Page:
“Parenting requires a lot of discernment…and wisdom.” That was what Bethany said over breakfast this morning. No doubt, she’s absolutely right.
We were discussing whether or not to take Titus to school today. He’s not sick or anything, it’s just today in Czech they are celebrating Saint Nicholas Day (Mikuláš). The best description I have found of the holiday is on a Czech tourism site that describes it this way,
The charming tradition of St. Nicholas falls on the eve of St. Nicholas Day, December 5th. If you find yourself walking the streets on that evening, you may run into a group of strange characters: St. Nicholas (Mikuláš), the Angel (anděl) who represents the Good, and the Devil (čert) representing the Evil. All wear costumes. Mikuláš looks a bit like Santa Claus whose origin was supposedly inspired by St. Nicholas. All three characters walk the streets, stopping children and asking them if they were good in the past year. Most kids say yes and sing a song or recite a short poem. They are then rewarded with sweets, candy or other treats, which are handed out by the Angel. Bad kids would be put in the Devil’s sack and taken to hell, or would only get a sack of potatoes or coal instead of candy – of course it does not really happen!
Bethany tried speaking with other missionary families and just get their insight to the holiday, especially in regards to letting Titus go to school where they were going to have Mikuláš, the angel, and devil in class today. It’s not easy, to be quite honest. We’re trying to think about your Christian witness. We’re trying to think through Titus’ emotions and age. We’re trying to think through the cultural aspect and things we need to adjust to versus things we need to refrain from. I don’t know if there’s a specific right or wrong answer, but mostly it’s just discernment and what’s best for our family, for Titus, and what we believe honors Christ the most.
In the end we decided not to send Titus to school today. We both felt like Titus’ age was a big factor and he’s already scared of other things. This would be like through him into the fire of fear and that didn’t seem best for him right now. However, we did make it out to a festival this evening in our town which was a helpful intro to our first St. Mikuláš holiday in Czech. I took some photos of the goings-on, so here’s a little taste of what we saw (captions below each).
We walked to the town square where the festival is and we have to cross the road that goes into Poland. They have new lights up across the street and on the lamp posts. It looks great. Basically, as you look down that street you can see Poland.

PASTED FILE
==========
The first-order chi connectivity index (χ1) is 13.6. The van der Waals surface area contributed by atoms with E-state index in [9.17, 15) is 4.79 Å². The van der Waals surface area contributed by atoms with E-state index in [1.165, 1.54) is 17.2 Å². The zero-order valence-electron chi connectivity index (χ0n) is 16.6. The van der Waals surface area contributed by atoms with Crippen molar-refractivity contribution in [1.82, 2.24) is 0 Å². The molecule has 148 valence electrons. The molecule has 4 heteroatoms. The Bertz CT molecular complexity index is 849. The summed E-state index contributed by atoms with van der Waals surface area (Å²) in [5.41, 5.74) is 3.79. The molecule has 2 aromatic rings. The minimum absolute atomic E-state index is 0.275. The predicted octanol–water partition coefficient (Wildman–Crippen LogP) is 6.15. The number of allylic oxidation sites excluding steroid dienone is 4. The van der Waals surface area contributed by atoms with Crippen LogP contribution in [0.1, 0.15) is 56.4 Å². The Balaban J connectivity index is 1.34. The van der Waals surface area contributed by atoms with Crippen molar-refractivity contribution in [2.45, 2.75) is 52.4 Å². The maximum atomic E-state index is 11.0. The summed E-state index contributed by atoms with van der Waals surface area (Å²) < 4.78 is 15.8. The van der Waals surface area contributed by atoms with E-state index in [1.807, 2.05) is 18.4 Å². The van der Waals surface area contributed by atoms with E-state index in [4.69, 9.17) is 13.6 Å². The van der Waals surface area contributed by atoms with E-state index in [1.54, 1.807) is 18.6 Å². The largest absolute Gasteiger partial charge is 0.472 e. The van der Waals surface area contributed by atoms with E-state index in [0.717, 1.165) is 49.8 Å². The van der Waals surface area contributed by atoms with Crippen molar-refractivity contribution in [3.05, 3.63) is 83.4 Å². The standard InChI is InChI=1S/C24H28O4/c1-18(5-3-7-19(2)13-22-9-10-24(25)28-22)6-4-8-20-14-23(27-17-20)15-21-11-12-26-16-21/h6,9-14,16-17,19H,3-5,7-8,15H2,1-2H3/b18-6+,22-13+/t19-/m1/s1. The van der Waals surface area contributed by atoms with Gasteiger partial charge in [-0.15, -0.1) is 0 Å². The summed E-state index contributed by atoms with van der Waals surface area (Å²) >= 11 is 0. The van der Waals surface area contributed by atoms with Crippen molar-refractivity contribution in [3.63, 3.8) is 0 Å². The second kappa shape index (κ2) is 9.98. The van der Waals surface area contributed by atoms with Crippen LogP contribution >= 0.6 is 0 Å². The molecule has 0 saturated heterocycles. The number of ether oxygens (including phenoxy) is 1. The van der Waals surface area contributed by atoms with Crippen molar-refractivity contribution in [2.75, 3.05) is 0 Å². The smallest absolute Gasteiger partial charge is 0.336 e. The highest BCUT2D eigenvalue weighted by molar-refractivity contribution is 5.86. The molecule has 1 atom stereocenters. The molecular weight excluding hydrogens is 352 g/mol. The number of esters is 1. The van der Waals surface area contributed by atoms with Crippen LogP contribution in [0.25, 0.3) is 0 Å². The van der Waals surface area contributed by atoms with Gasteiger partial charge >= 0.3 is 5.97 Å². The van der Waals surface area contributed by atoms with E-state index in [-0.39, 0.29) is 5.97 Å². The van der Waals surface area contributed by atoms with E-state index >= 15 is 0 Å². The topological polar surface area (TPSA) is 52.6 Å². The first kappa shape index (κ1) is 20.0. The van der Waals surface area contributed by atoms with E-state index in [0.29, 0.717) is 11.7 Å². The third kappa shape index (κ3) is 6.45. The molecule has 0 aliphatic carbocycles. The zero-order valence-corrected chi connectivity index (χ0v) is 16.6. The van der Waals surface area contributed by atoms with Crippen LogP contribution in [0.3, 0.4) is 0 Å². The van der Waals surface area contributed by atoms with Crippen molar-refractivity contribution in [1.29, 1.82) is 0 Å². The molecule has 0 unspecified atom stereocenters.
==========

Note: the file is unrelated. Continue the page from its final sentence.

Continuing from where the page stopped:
They had a huge stage and an even bigger Christmas tree setup in the town square. On stage you can see Mikuláš, the devil, and the angel giving out treats to kids. They were calling kids up on the stage, but I don’t know how you get your kid on the list?
Above is a photo of what I’ll translate as the “Jesus Post Office.” Traditionally, in Czech culture, Jesus brings the presents on Christmas even and St. Mikuláš brings presents December 5. At the place above you could write letters to the baby Jesus in the same way you would write letters to Santa Clause in the States. I wonder where they mail them?
Almost like Main St. at Disneyland kids had glowing hats, swords, and even light up devil horns. They were being sold in the town square. I got this photo of one such kid on their parents shoulders as they watched the stage.
We actually got in on the light up toy fun, but only because I thought they looked like light sabers. Here’s Avery and Titus checking out their little light saber things I got for them. They were literally $2 and our kids thought they were great.
Interestingly enough, they did have a pretty large nativity scene to the right of the stage. Our Czech friend Jenny (who is actually a full fledge American citizen now) pointed out that no one is offended her by the origins of Christmas. Even though it’s so atheistic here, they still know the origin but many just believe it to be a fairytale.
Around the outside of the square were vendors selling all kinds of things. Many had trinkets and decorations, especially Christmas decorations. We didn’t buy anything, but it’s always fun to see handmade stuff in another country.
Other shops included the two you see above which were selling various meats. Both vendors had their own vans which open up to sell from and it’s not uncommon to see these guys parked outside of the grocery store.
Afterwards we had a pizza dinner near the town square with our friend Rachael who had accompanied us during the evening. It was a very interesting thing to see and experience. I’m not sure what I think just yet, but it’s good to continue to be a student of the culture here and get more inside the minds of how Czechs think and what they value. As I prayed for our meal tonight, I prayed for the country of Czech. I was reminded by the things we saw tonight that this place needs Jesus. Pray with us that we would continue to learn the language, the culture, and the people and be a witness for Christ!